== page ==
The very first bony fish on Earth was susceptible to arthritis, according to a USC-led discovery that may fast-track therapeutic research in preventing or easing the nation’s most common cause of disability.
The finding contradicts the widely held belief that lubricated joints enabling mobility — called synovial joints — evolved as vertebrates ventured onto land. For example, human knees and hips have synovial joints, which are highly susceptible to osteoarthritis.
Pixar’s Dory, zebrafish and other ray-finned fish have synovial joints that can get creaky. Thus, these fish are susceptible to arthritis.
“Developing the first arthritis model in the zebrafish — an emerging regenerative model for medical research — opens up fundamentally new approaches toward finding a cure for arthritis,” said Gage Crump, senior author and an associate professor of stem cell biology and regenerative medicine at the Keck School of Medicine of USC. “While arthritis is the leading cause of disability in the United States, there are no treatments beyond artificial joint replacement. Our research offers new hope for finding a biological cure.”
Amjad Askary and Joanna Smeeton from Crump’s laboratory have found that certain joints in the zebrafish jaw and fins have features that resemble the synovial joints found in mammals. The similarity makes sense because water resistance places considerable strain on joints. The study will be published in the journal eLife on July 19.
Arthritis affects more than 52 million people or about 23 percent of adults, according to the Centers for Disease Control and Prevention. Aging baby boomers will spike that number to 78 million – or about 26 percent of adults – by the year 2040.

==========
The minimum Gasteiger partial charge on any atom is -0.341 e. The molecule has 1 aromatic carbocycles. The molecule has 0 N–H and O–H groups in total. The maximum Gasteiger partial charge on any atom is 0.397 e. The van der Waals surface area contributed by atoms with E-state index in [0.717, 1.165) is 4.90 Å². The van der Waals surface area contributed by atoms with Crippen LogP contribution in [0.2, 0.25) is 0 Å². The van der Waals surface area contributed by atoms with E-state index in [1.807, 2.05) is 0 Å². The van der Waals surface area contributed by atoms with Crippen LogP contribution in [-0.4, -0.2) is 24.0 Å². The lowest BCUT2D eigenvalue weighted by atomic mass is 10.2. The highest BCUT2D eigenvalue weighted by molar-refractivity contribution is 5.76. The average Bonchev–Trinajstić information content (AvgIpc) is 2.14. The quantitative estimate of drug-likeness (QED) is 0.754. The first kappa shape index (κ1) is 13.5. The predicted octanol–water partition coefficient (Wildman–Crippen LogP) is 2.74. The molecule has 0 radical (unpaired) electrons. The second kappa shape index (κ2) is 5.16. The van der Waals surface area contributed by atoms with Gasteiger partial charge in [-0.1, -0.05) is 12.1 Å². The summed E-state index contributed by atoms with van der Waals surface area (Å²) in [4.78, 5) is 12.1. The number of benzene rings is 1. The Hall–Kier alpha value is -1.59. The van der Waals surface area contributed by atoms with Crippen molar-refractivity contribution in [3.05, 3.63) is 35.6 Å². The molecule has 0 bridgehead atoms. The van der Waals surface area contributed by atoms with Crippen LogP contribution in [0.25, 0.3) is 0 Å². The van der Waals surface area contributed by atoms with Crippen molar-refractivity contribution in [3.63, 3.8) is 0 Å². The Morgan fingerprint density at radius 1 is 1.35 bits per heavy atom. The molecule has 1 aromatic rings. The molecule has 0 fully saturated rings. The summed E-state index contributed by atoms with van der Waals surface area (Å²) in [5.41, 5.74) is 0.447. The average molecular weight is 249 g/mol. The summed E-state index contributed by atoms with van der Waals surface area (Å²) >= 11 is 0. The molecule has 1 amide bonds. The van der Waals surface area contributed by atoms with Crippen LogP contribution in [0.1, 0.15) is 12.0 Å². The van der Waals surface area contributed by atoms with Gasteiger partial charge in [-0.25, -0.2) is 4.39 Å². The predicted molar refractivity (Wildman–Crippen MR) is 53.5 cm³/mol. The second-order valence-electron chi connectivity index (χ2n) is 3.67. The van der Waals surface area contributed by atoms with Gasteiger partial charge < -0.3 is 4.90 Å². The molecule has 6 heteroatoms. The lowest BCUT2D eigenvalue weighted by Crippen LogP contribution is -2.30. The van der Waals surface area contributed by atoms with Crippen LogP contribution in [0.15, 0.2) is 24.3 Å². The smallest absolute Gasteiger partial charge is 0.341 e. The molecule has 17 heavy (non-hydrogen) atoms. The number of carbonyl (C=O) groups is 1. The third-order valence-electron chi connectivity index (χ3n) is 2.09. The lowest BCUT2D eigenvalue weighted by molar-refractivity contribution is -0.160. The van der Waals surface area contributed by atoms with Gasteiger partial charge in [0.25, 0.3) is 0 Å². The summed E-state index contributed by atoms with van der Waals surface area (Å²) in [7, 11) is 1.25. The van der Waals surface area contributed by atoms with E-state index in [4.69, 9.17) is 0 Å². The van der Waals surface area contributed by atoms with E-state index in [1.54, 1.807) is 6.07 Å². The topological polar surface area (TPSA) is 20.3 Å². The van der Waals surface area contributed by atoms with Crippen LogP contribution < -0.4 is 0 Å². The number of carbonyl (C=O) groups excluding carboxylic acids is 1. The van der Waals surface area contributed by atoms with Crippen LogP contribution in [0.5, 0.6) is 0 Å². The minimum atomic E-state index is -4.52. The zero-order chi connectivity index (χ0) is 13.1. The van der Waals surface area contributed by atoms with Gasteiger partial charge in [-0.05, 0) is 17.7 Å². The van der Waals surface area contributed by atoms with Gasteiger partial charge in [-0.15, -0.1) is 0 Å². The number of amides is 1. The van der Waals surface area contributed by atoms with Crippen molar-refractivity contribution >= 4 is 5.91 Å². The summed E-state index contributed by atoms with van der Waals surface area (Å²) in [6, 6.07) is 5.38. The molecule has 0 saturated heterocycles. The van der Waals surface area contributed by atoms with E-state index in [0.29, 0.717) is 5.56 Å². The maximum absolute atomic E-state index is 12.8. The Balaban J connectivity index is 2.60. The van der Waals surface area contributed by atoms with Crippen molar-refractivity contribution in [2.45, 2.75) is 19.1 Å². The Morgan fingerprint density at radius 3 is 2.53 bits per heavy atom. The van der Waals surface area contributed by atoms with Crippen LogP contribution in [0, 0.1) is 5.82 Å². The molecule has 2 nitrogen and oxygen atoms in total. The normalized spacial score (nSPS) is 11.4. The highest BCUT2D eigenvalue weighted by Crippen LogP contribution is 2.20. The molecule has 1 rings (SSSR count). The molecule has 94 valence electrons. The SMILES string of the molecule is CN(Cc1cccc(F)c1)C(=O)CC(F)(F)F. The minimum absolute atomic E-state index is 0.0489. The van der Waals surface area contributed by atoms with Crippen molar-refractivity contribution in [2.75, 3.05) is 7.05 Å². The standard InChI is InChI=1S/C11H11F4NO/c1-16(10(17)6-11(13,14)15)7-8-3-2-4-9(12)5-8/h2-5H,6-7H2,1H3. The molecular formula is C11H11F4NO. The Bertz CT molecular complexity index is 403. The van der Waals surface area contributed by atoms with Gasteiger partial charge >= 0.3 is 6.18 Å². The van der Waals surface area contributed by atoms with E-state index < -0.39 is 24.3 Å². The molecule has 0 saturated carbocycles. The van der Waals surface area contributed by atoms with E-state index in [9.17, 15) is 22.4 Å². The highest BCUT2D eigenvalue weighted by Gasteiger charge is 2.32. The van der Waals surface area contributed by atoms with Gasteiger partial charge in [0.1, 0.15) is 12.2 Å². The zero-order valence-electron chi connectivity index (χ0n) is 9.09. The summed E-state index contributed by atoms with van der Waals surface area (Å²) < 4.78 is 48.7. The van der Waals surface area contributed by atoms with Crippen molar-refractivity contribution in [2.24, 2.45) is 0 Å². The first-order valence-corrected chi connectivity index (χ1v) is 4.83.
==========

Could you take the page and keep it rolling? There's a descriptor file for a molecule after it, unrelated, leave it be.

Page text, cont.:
How zebrafish are like us
Four-limbed bony vertebrates such as humans evolved from lobe-finned fish. However, a good laboratory model for this group does not exist, so instead the researchers focused their inquiry on zebrafish, a member of the more evolutionarily distant ray-finned fish.
Using CT scans and genetic tools, the scientists noted that two other ray-finned fish – the three-spined stickleback and the spotted gar – also have synovial joints that produce a protein very similar to what lubricates joints in humans. It is aptly named Lubricin.
Previous research showed that humans and mice lacking Lubricin have poor joint lubrication and develop early onset arthritis. Askary, Smeeton and their colleagues found that removing the Lubricin gene from the zebrafish genome causes the same early onset arthritis in their jaws and fins.
Given that fish and humans diverged hundreds of millions of years ago, when bony vertebrates first evolved, this similarity in arthritis susceptibility reveals that synovial joints are at least as ancient as bone itself.
“Creating the first genetic osteoarthritis model in a fish is exciting,” Crump said. “Going forward, it will be fascinating to explore whether the zebrafish, which is well known for its regenerative abilities, can also naturally repair its damaged joints.”